Red Bull didn’t do it like that, and the reason is simple: They know, as everyone else in racing knows, that wins are precious. You don’t mess around with the race lead, unless your drivers are already running in genuine, dominant, first and second places. Vettel was out of position, having not pitted, and Webber was already under pressure from those behind him. Any attempt to over-manipulate the race would likely have ended badly.
Webber himself said of the rumours of assistance: “The problem with trying to do that would be that you’re exposing yourself to even more pressure from the guys behind – Nico and Fernando in this case. And then the boys in the pits might mess up Seb’s stop and it would all be for nothing. You always get bitten on the bum when you get fancy. So you just don’t try.”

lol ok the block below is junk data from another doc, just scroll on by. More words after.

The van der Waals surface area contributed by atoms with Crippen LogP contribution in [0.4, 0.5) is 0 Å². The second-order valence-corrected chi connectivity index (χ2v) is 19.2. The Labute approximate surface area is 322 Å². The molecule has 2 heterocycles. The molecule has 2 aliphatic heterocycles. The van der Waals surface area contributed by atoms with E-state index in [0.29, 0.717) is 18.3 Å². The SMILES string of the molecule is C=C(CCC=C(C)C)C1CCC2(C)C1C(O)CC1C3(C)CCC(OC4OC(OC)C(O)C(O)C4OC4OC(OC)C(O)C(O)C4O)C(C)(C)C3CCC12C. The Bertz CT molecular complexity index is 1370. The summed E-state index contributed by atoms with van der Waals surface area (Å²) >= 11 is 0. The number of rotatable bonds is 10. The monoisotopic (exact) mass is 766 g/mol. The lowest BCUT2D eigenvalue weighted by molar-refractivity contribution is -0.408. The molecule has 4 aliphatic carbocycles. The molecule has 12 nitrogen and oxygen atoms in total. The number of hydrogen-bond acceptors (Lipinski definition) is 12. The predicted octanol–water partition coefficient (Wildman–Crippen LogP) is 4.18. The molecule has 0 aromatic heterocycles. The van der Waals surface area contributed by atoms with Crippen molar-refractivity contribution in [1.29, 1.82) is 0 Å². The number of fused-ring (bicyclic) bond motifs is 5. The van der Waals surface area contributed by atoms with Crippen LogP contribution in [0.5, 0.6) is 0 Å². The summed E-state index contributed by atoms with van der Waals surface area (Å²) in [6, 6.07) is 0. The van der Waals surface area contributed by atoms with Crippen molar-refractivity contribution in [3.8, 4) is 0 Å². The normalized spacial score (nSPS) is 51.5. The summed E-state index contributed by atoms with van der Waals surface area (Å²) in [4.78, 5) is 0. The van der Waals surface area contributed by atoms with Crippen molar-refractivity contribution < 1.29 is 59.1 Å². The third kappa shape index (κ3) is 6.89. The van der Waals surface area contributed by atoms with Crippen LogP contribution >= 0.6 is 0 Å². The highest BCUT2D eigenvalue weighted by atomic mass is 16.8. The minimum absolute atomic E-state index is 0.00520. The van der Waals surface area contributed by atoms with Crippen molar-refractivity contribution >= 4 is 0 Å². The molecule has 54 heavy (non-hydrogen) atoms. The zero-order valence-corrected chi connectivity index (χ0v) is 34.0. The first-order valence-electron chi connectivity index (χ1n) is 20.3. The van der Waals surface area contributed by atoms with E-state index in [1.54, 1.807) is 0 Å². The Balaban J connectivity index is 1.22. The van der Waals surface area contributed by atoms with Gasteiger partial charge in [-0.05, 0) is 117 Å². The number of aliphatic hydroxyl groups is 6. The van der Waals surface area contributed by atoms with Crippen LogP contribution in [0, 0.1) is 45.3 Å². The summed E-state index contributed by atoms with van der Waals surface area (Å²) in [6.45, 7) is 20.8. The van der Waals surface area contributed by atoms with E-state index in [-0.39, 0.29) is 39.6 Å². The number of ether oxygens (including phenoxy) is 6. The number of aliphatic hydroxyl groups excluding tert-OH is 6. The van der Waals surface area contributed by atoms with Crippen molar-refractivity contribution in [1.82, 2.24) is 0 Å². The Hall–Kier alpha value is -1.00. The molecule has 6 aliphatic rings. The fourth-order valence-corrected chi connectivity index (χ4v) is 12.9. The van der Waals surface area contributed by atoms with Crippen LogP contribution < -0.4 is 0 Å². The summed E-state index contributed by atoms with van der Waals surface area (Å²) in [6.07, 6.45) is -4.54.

The rumours have distracted attention from what was, in the end, a very clever strategy by Sebastian Vettel and Red Bull. Vettel started ninth and finished fourth, all because he didn’t run in Q3 and could therefore start on the prime tyres. Red Bull should be applauded for putting together a very successful race weekend.
Nico Rosberg has long been highly regarded as a Formula One driver. He just hasn’t had the car to challenge for wins and championships. In 2012 Mercedes have given him just that, and he is making the most of it.
Rosberg finally topped the podium in China this year, a day after taking his first pole position in dominant fashion. It showed his ability to win races, but didn’t yet single him out as championship challenger. A couple of mediocre races followed, in which Mercedes struggled to match the pace of the front-runners, presumably due to difficulty with the 2012 Pirelli tyres.
At Monaco everything seemed to come right again for Rosberg. Third in qualifying became second on the grid due to team-mate Schumacher’s five place grid penalty from the Spanish Grand Prix. Second on the grid was converted into second in the race, after a mature and measured drive tucked up behind winner Mark Webber.